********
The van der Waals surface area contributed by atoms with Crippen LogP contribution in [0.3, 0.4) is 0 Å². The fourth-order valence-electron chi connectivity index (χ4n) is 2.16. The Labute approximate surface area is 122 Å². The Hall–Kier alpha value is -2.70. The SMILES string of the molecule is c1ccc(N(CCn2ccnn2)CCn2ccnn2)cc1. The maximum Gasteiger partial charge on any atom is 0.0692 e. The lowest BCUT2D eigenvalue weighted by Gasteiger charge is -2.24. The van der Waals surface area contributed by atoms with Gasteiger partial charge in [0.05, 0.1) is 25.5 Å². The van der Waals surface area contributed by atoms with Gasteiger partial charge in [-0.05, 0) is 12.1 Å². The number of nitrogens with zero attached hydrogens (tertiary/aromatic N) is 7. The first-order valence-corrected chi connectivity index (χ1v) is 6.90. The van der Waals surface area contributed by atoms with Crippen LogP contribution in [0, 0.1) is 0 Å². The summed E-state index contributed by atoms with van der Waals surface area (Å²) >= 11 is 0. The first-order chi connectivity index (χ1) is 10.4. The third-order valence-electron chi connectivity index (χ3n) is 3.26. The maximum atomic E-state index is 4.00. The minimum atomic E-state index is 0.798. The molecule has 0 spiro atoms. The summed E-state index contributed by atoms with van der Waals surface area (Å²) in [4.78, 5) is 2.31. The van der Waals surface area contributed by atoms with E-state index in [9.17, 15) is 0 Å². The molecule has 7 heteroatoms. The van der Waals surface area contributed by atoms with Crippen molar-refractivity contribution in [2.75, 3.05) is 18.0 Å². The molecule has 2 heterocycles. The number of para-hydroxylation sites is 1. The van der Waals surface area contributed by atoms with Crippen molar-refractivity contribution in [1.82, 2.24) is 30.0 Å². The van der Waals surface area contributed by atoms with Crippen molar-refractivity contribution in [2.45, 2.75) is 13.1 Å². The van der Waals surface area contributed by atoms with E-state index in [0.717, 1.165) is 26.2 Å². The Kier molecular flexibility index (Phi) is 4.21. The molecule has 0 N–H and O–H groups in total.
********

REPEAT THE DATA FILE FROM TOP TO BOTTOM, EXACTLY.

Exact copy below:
The van der Waals surface area contributed by atoms with Crippen LogP contribution in [0.3, 0.4) is 0 Å². The fourth-order valence-electron chi connectivity index (χ4n) is 2.16. The Labute approximate surface area is 122 Å². The Hall–Kier alpha value is -2.70. The SMILES string of the molecule is c1ccc(N(CCn2ccnn2)CCn2ccnn2)cc1. The maximum Gasteiger partial charge on any atom is 0.0692 e. The lowest BCUT2D eigenvalue weighted by Gasteiger charge is -2.24. The van der Waals surface area contributed by atoms with Gasteiger partial charge in [0.05, 0.1) is 25.5 Å². The van der Waals surface area contributed by atoms with Gasteiger partial charge in [-0.05, 0) is 12.1 Å². The number of nitrogens with zero attached hydrogens (tertiary/aromatic N) is 7. The first-order valence-corrected chi connectivity index (χ1v) is 6.90. The van der Waals surface area contributed by atoms with Crippen LogP contribution in [0, 0.1) is 0 Å². The summed E-state index contributed by atoms with van der Waals surface area (Å²) >= 11 is 0. The first-order chi connectivity index (χ1) is 10.4. The third-order valence-electron chi connectivity index (χ3n) is 3.26. The maximum atomic E-state index is 4.00. The minimum atomic E-state index is 0.798. The molecule has 0 spiro atoms. The summed E-state index contributed by atoms with van der Waals surface area (Å²) in [4.78, 5) is 2.31. The van der Waals surface area contributed by atoms with E-state index in [9.17, 15) is 0 Å². The molecule has 7 heteroatoms. The van der Waals surface area contributed by atoms with Crippen molar-refractivity contribution in [2.75, 3.05) is 18.0 Å². The molecule has 2 heterocycles. The number of para-hydroxylation sites is 1. The van der Waals surface area contributed by atoms with Crippen molar-refractivity contribution in [1.82, 2.24) is 30.0 Å². The van der Waals surface area contributed by atoms with Crippen molar-refractivity contribution in [2.45, 2.75) is 13.1 Å². The van der Waals surface area contributed by atoms with E-state index in [0.717, 1.165) is 26.2 Å². The Kier molecular flexibility index (Phi) is 4.21. The molecule has 0 N–H and O–H groups in total.